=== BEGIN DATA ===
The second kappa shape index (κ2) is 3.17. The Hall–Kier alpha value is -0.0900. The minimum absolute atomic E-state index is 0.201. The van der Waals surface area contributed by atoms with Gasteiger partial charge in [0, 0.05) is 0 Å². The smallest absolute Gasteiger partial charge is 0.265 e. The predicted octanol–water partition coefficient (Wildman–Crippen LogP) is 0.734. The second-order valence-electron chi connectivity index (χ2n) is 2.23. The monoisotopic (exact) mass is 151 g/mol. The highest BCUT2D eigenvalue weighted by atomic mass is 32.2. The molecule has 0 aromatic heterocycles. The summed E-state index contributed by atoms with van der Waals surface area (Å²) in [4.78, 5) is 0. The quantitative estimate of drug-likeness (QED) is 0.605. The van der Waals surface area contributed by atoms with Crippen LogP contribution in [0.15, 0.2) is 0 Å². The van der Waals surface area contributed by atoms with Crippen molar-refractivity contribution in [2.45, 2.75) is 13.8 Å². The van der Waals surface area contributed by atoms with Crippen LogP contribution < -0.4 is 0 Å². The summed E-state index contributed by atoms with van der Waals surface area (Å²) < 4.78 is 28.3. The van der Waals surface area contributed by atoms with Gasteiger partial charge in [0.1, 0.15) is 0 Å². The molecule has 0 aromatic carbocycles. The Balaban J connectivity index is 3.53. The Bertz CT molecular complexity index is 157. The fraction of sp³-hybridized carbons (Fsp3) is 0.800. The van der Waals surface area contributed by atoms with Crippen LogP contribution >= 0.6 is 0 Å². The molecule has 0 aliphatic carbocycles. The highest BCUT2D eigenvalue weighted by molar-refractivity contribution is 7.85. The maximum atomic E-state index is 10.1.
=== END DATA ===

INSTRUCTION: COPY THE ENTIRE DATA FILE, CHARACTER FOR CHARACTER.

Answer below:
The second kappa shape index (κ2) is 3.17. The Hall–Kier alpha value is -0.0900. The minimum absolute atomic E-state index is 0.201. The van der Waals surface area contributed by atoms with Gasteiger partial charge in [0, 0.05) is 0 Å². The smallest absolute Gasteiger partial charge is 0.265 e. The predicted octanol–water partition coefficient (Wildman–Crippen LogP) is 0.734. The second-order valence-electron chi connectivity index (χ2n) is 2.23. The monoisotopic (exact) mass is 151 g/mol. The highest BCUT2D eigenvalue weighted by atomic mass is 32.2. The molecule has 0 aromatic heterocycles. The summed E-state index contributed by atoms with van der Waals surface area (Å²) in [4.78, 5) is 0. The quantitative estimate of drug-likeness (QED) is 0.605. The van der Waals surface area contributed by atoms with Crippen LogP contribution in [0.15, 0.2) is 0 Å². The van der Waals surface area contributed by atoms with Crippen molar-refractivity contribution in [2.45, 2.75) is 13.8 Å². The van der Waals surface area contributed by atoms with Crippen LogP contribution < -0.4 is 0 Å². The summed E-state index contributed by atoms with van der Waals surface area (Å²) < 4.78 is 28.3. The van der Waals surface area contributed by atoms with Gasteiger partial charge in [0.1, 0.15) is 0 Å². The molecule has 0 aromatic carbocycles. The Balaban J connectivity index is 3.53. The Bertz CT molecular complexity index is 157. The fraction of sp³-hybridized carbons (Fsp3) is 0.800. The van der Waals surface area contributed by atoms with Crippen LogP contribution >= 0.6 is 0 Å². The molecule has 0 aliphatic carbocycles. The highest BCUT2D eigenvalue weighted by molar-refractivity contribution is 7.85. The maximum atomic E-state index is 10.1.